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NATURAL RESOURCES | WOLF MANAGEMENT

Wisconsin DNR preparing wolf management plan, population update in summer

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Gray wolf

A judge restored federal protections for gray wolves across much of the U.S. on Thursday after they were removed in the waning days of the Trump administration, casting uncertainty on the future of Wisconsin’s contentious hunt.

The incoming leader of the Wisconsin Department of Natural Resources policy board is questioning whether the agency should include a population target in its forthcoming wolf management plan.

The agency began working last year to revise the state’s 15-year-old wolf management plan.

Randy Johnson, the DNR’s large carnivore specialist, told the Natural Resources Board Wednesday the agency plans to release a draft next month for public comment and have a finalized version ready for board review by this spring.

Johnson said the plan will be based on factors including gray wolf ecology, human interaction and cultural significance and will be informed by 138 priorities advanced by stakeholder groups, which include conservation groups as well as representatives of the state’s 11 native tribes.

Johnson said the agency has not determined whether to include a target population level or an “outcome based” objective, though there is consensus within the committee to minimize human-wolf conflicts.

“Defining what a healthy population is is a difficult thing to do,” Johnson said.

Board members appeared split on the value of a numeric target.

“Either a number or a range would be very important for this board,” said Terry Hilgenberg. “Unless you have a number or a range, you’re kind of shooting in the dark.”

Greg Kazmierski, who was elected Wednesday as the board’s new chair, suggested triggers to dictate when there are too many or too few wolves, similar to the way the state manages deer and bear populations, saying few people believe the agency’s population estimates.

Greg Kazmierski

Kazmierski

“I call it management by pain,” Kazmierski said. “If we’re feeling the pain, we need to move population in a downward direction to alleviate it.”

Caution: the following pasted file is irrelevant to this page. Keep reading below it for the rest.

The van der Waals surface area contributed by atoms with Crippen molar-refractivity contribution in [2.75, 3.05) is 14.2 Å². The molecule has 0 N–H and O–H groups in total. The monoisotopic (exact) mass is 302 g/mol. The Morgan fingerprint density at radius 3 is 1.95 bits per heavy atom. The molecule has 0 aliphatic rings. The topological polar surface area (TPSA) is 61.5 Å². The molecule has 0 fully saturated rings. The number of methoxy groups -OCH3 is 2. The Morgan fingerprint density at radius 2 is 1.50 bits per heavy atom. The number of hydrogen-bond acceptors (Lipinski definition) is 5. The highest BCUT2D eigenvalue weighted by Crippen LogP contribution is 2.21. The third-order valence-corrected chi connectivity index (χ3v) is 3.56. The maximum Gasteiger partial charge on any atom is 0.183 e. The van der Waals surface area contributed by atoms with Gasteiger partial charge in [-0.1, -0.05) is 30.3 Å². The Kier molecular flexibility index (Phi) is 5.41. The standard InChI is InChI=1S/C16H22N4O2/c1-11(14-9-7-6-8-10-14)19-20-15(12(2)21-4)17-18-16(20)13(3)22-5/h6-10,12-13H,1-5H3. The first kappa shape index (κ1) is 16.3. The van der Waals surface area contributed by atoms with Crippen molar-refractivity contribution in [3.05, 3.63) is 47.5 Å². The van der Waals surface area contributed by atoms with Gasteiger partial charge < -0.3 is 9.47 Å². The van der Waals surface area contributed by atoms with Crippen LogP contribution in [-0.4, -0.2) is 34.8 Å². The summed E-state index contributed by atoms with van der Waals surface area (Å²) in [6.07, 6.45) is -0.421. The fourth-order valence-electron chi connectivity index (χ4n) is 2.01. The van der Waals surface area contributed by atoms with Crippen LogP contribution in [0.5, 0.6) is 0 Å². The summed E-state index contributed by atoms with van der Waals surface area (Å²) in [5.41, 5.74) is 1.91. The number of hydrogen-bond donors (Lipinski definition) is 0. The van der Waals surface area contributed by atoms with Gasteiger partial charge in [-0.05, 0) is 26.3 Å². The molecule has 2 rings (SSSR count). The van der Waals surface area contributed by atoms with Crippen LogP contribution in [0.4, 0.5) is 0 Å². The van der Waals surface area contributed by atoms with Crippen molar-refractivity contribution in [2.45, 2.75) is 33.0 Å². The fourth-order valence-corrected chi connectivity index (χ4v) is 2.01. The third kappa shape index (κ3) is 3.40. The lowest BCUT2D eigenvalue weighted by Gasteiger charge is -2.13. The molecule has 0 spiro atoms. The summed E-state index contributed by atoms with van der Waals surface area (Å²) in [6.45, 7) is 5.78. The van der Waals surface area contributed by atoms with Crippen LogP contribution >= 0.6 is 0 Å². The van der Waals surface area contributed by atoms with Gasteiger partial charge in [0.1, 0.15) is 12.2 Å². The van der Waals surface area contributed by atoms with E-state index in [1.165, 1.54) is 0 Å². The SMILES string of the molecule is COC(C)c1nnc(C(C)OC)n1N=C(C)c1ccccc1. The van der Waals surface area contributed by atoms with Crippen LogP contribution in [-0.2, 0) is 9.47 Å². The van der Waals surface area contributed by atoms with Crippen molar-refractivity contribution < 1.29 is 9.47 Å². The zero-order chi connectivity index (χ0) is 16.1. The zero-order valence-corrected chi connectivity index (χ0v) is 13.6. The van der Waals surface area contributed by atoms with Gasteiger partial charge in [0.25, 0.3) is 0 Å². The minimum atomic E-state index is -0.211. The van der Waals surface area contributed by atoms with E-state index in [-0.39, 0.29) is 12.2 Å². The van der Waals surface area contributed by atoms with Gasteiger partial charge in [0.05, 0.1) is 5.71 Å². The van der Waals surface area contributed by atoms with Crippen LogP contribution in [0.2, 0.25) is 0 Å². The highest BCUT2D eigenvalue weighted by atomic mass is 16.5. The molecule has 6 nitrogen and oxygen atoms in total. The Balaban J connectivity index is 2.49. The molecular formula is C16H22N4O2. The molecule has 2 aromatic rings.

The current plan, adopted in 1999 and last updated in 2007, has a population goal of 350 wolves.

The DNR estimates there were at least 1,034 wolves in the state as of April 2020, but the agency has not completed a population survey since hunters killed at least 218 wolves, exceeding combined state and tribal quotas, during a court-ordered hunt in February following removal of federal protections.

Because that hunt occurred during the breeding season and later than any previously sanctioned hunt, wildlife officials said they could not accurately predict the impact to the population.

Johnson said the DNR is analyzing data gathered during this winter’s survey and would release a revised population estimate this summer.

This winter’s hunt — mandated by state law when wolves are not listed as endangered — was put on hold this fall by a Dane County judge who ruled the DNR must first update its management plan and adopt rules for setting quotas and issuing licenses.

The state is facing a separate federal lawsuit from six Native American tribes that accuse the DNR of violating treaty rights and endangering an animal they consider sacred.

The DNR received more than 15,000 public comments last spring split almost evenly between those with favorable and unfavorable views of wolves but with two-thirds of people saying it is “important to maintain a wolf population in Wisconsin.”


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